“He was able to go back to work,” Kitty said. “He made a life for himself and started feeling positive instead of sick. We received more referrals from the doctor, and the business caught on. In less than a year, we were at full capacity. In three years, we doubled and tripled in size with locations in Baton Rouge, New Orleans and Lafayette.”
Kitty started getting calls from brokers representing clients with an interest in buying her business. Routinely, she would hang up on them. She wasn’t about to sell her puppy.
But, over time, the frustration and the hassles and the delays associated with collecting money from insurance companies wore the Whitneys down. They sold their three-year-old business in 1999.
Today, under its current owners, the company continues to provide the same services that it did when the Whitneys owned it.
The couple established a residence in the Delmar neighborhood at Sandestin, where they had vacationed and attended conferences.
Kitty stayed on with the Infusion Network as a consultant, and Tom taught himself how to serve as his own financial advisor.
“In our careers,” said Kitty, “both Todd and I have had phenomenal opportunities to learn business, be resourceful and figure things out. When we opened the Infusion Network, we did our own hiring and firing, HR and marketing. I did the contracts with the insurance companies and Todd managed money, payroll and the profit-and-loss statement. He even drove the delivery van for a while, and I was the janitor.”
After becoming full-time Sandestin residents, Kitty and Todd traveled extensively and began to talk about parenthood.
Before then, they had had little time to do so. They were 40 when Max, now 13, was born.
“Max was six months old, and we moved from Delmar to a larger house in Burnt Pine, thinking we might stick around for a while,” Kitty said.
“But, I’m not gonna lie, never did I think we would be here this long. I had always liked to move around and experience change and different environments.”
Max was 5 and ready to start kindergarten when Carla and Tom Becnel moved in down the street.
Carla took part in a “boot camp” exercise class that Kitty was leading and spoke to the teacher after class, suggesting to her that she should become active in the community.
“Later on, I met Tom and he told me that the Walton Area Chamber of Commerce needed some business growth and development leadership,” Kitty recalled.
“I reacted initially by saying that not to save my child would I go to work for the Chamber of Commerce.”
Still, Becnel succeeded in introducing Kitty to people at the chamber and he described the role that the chamber played in making the concerns of South Walton County, which is without incorporated communities, heard before the County Commission in DeFuniak Springs.
Kitty was impressed by the number of businesses that needed growth and development advice and guidance and decided to give it a try.
She worked as the chamber’s director for two years before Becnel called to say that he needed some help with real estate development at the resort.
“I told him I had a real estate license but had never sold real estate, and he told me that he didn’t want me to sell real estate; he wanted me to run the business.”
And, Kitty did what Foremanites do. She said yes to opportunity.
Meanwhile, Todd, along with Kitty, had discovered that entertainment venues for children in the area were “worn out and a little rough.”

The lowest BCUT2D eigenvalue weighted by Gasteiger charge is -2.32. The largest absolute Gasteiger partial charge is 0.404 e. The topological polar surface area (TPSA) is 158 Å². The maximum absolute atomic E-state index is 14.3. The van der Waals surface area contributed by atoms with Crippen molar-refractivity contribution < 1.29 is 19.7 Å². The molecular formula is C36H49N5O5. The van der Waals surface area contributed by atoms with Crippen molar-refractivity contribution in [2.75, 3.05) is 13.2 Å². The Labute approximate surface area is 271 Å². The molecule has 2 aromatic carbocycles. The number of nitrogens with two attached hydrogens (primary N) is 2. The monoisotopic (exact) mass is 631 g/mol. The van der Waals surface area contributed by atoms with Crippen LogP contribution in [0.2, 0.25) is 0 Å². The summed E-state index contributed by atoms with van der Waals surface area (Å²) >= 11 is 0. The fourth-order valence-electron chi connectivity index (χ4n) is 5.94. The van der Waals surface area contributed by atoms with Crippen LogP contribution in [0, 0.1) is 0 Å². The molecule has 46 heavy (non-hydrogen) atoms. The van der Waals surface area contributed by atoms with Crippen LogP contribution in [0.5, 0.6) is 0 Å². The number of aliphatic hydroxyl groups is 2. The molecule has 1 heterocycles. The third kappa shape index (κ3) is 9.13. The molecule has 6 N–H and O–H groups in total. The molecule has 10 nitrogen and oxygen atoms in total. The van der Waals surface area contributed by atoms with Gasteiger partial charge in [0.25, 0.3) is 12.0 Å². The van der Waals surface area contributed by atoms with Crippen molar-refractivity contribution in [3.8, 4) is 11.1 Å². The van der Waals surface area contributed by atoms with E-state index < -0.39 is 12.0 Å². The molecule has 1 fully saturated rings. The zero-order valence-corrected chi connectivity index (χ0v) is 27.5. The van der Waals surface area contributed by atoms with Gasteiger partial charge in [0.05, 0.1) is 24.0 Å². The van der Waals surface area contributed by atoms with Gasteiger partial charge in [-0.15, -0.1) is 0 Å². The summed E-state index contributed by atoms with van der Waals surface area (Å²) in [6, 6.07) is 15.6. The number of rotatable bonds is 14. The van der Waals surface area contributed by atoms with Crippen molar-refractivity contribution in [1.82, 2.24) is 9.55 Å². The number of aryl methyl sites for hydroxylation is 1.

He resolved to do something about that and put together a plan for the coolest arcade around.
In 2012, he established the Blast Arcade and Laser Maze at The Village of Baytowne Wharf, later acquired the space next door and opened Moo La-La Ice Cream and Desserts.
About a year ago, he launched Thrills Laser Tag and Arcade at the Seascape Towne Center.
“Right now, Todd is in an operations review with his five managers,” Kitty noted on a recent morning.
“They supply him with reports and he coaches them and guides them and encourages them to supply ideas for keeping the businesses on target. One of Todd’s great talents is to teach and then delegate, and to create plans that provide for accountability.”
“I do the same thing with my team at Sandestin Real Estate. I give my support staff goals and direction and they thrive on that. They are more productive as a result. The sales professionals are experienced and talented, so I simply try to provide new avenues of business and keep them motivated.”
Max, like his guitar-playing mother, has a gift for music.
He plays a guitar, left-handed, and is talented enough to knock out some Carlos Santana. Too, he plays piano, mandolin, ukulele and drums. He’s picking up Italian from Mom and studies Spanish among his classes at the Seaside Neighborhood School.
And, like his parents, he is demonstrating a knack for business.
After attending with Todd an International Association of Amusement Parks and Attractions convention, Max was convinced that a photo booth should be added to the Blast Arcade. Dad wasn’t so sure.
Max persisted. Like a boy petitioning for a dog, he promised to take care of the booth himself. Dad relented. He loaned his son $12,000 to buy the machine, which was placed away from the arcade elsewhere in the Village.
Six months later, Max had paid off the loan. Now, he is placing booth proceeds in his tuition savings account.
He wants to attend MIT and to become a NASA engineer.
That is, he’s a Foremanite in the making, you know, one of those “winners who develop the habit of doing the things that others don’t like to do.”